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Astronaut Selection in 2013 – Duane Ross Interview February 12, 2013

Posted by skywalking1 in Space.
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Astronaut as Explorer: Jack Schmitt on Apollo 17, December 1972.
(NASA)

Duane Ross ran the selection process when I was lucky enough to be hired in 1990. He’s still at it. He and Teresa Gomez were our guides through the process and welcomed my colleagues once we were selected and planning our moves to Houston. Here is his take on the latest round of astronaut selections: Popular Science Q&A: How NASA Selected The 2013 Class Of Astronauts.

Good luck to the new candidates (when announced) and to future applicants and colleagues!

Tom Jones

www.AstronautTomJones.com

To Be An Astronaut – 2013 Edition February 6, 2013

Posted by skywalking1 in Space.
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Tom Jones in front of shuttle Enterprise, National Air & Space Museum

Tom Jones in front of shuttle Enterprise, National Air & Space Museum

Twenty-three years ago, in January 1990, I received an invitation to join NASA’s Astronaut Corps. It was the best job I ever had (read about my selection, training, and exhilarating flights in “Sky Walking: An Astronaut’s Memoir.” I’m frequently asked today for tips or advice on how new applicants — some very bright and talented people — can improve their chances of threading NASA’s selection process and achieving their dream of spaceflight. Here are a few thoughts:

  • Consult NASA’s astronaut selection and training site to learn the basic requirements and procedures. But — you’ve already done that.
  • Participate in some outdoor, physical, active hobby or pursuit that complements your day job and shows aptitude for skills needed in spaceflight. If you’re having fun, you’ve chosen a good activity! Keep getting better at it.
  • Increase your chances of passing the NASA physical by following a regular exercise and fitness program. Get to your ideal weight – it makes a good impression and avoids health problems later.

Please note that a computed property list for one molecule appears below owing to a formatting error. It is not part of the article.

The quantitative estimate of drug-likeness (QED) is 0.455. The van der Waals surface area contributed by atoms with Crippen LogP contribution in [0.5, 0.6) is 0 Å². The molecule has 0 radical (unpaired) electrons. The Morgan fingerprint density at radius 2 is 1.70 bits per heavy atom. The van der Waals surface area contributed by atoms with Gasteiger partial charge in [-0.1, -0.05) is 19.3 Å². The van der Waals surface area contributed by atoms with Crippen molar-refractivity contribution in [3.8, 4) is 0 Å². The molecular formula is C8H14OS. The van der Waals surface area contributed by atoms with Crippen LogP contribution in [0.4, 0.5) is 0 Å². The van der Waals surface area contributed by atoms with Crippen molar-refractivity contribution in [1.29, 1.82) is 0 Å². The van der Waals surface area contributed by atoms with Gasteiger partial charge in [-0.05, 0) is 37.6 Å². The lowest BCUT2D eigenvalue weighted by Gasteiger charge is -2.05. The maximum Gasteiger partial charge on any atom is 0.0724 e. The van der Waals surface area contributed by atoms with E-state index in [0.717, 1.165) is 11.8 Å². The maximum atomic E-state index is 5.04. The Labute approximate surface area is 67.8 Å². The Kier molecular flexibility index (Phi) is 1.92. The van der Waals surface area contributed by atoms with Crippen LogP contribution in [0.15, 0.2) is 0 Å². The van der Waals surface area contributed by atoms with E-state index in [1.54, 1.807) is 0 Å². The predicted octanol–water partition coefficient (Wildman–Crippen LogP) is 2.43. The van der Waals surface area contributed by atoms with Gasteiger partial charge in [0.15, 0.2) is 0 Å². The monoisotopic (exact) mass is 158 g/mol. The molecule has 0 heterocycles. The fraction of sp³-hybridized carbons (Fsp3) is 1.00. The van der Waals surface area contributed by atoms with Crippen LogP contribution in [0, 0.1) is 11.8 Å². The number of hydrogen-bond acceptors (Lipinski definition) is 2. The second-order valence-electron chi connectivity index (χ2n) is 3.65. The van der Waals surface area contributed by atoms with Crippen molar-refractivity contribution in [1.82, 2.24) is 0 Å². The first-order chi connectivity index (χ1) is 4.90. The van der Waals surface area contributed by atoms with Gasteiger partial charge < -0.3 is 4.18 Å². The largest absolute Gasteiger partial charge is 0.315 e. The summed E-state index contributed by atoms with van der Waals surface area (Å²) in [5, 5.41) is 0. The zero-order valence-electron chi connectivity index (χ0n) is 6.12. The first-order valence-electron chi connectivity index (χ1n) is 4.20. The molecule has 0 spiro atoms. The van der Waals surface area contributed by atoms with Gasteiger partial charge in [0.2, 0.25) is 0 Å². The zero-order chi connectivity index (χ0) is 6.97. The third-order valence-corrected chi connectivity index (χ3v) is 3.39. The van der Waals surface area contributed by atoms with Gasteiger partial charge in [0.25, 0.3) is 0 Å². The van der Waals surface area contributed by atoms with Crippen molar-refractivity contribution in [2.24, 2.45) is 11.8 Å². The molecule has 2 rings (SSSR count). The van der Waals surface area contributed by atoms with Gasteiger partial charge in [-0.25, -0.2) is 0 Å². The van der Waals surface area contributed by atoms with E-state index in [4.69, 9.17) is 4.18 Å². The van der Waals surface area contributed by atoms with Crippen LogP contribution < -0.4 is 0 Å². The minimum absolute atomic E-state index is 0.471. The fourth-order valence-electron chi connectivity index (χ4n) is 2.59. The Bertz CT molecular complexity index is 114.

• Become conversant about one specific aspect of the NASA human spaceflight program — present or planned — and be able to discuss it comfortably with the selection panel. You should know what you’re getting into.
  • Be meticulous about your application. Typos and grammatical errors were an instant turn-off for me when I was at NASA. Showcase your professional skills in writing and communication.
  • Tell NASA in your application what you will bring to their team. How will you help advance specific NASA goals?

Once your application is in, keep improving your resume. If you are offered an interview, you’ll be able to bring new and interesting material to the Selection Panel interview. If you are offered that trip to Houston for an interview:

  • Ask questions on your visits to the Astronaut Office. Poke your head in the office doors and ask crewmembers what they are working on, and what they like and dislike about the job.
  • In the interview, be yourself. Keep your answers brief and specific, but don’t be afraid to speak plainly and sincerely. The panelists want to get a sense of who you are – and if they would like to work with you.
  • Let your natural enthusiasm for space shine. Be professional yet enthusiastic. I was eager to get the chance to interview, and let the panelists know it.
  • Take the long view. If not selected, you can apply again. Resolve to go back to your present job and to improve your qualifications for the next round.
  • Network with your fellow applicants, online, and in Houston. Perhaps someone chosen can help you with advice for the next opportunity. And you might make a life-long friend.
  • Have fun!

I believe NASA will keep hiring small numbers of astronauts to keep their work force adaptable and energized. See the report of the NRC panel on the future of astronaut training that I helped prepare in 2010. And remember that the commercial spaceflight sector, as it grows, will also need talented crewmembers. There are broader opportunities today than ever before in space, although the numbers of people flying to orbit annually will remain at less than a dozen, at least for another five to ten years.

Good luck! Say hello to my friends on the selection panel. And send me a note from space!

Tom Jones

www.AstronautTomJones.com

 

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